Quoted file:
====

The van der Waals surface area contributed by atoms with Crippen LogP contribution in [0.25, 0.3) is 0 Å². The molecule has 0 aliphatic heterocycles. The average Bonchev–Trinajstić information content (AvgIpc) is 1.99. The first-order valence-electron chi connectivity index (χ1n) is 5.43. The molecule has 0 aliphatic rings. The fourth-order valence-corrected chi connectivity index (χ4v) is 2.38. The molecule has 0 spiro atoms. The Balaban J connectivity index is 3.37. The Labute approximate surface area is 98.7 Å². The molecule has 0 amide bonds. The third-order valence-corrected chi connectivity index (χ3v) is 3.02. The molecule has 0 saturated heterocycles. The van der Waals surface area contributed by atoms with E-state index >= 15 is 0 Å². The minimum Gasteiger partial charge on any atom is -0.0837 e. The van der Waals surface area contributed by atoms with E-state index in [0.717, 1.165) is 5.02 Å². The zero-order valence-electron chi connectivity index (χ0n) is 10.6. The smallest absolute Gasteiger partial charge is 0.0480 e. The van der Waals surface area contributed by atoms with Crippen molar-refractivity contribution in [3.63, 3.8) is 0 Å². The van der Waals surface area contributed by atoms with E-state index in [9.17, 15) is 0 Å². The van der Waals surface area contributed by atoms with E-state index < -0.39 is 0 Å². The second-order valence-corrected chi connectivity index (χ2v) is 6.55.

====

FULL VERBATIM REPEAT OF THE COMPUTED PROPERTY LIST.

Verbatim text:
The van der Waals surface area contributed by atoms with Crippen LogP contribution in [0.25, 0.3) is 0 Å². The molecule has 0 aliphatic heterocycles. The average Bonchev–Trinajstić information content (AvgIpc) is 1.99. The first-order valence-electron chi connectivity index (χ1n) is 5.43. The molecule has 0 aliphatic rings. The fourth-order valence-corrected chi connectivity index (χ4v) is 2.38. The molecule has 0 spiro atoms. The Balaban J connectivity index is 3.37. The Labute approximate surface area is 98.7 Å². The molecule has 0 amide bonds. The third-order valence-corrected chi connectivity index (χ3v) is 3.02. The molecule has 0 saturated heterocycles. The van der Waals surface area contributed by atoms with E-state index >= 15 is 0 Å². The minimum Gasteiger partial charge on any atom is -0.0837 e. The van der Waals surface area contributed by atoms with E-state index in [0.717, 1.165) is 5.02 Å². The zero-order valence-electron chi connectivity index (χ0n) is 10.6. The smallest absolute Gasteiger partial charge is 0.0480 e. The van der Waals surface area contributed by atoms with Crippen molar-refractivity contribution in [3.63, 3.8) is 0 Å². The van der Waals surface area contributed by atoms with E-state index in [9.17, 15) is 0 Å². The van der Waals surface area contributed by atoms with E-state index < -0.39 is 0 Å². The second-order valence-corrected chi connectivity index (χ2v) is 6.55.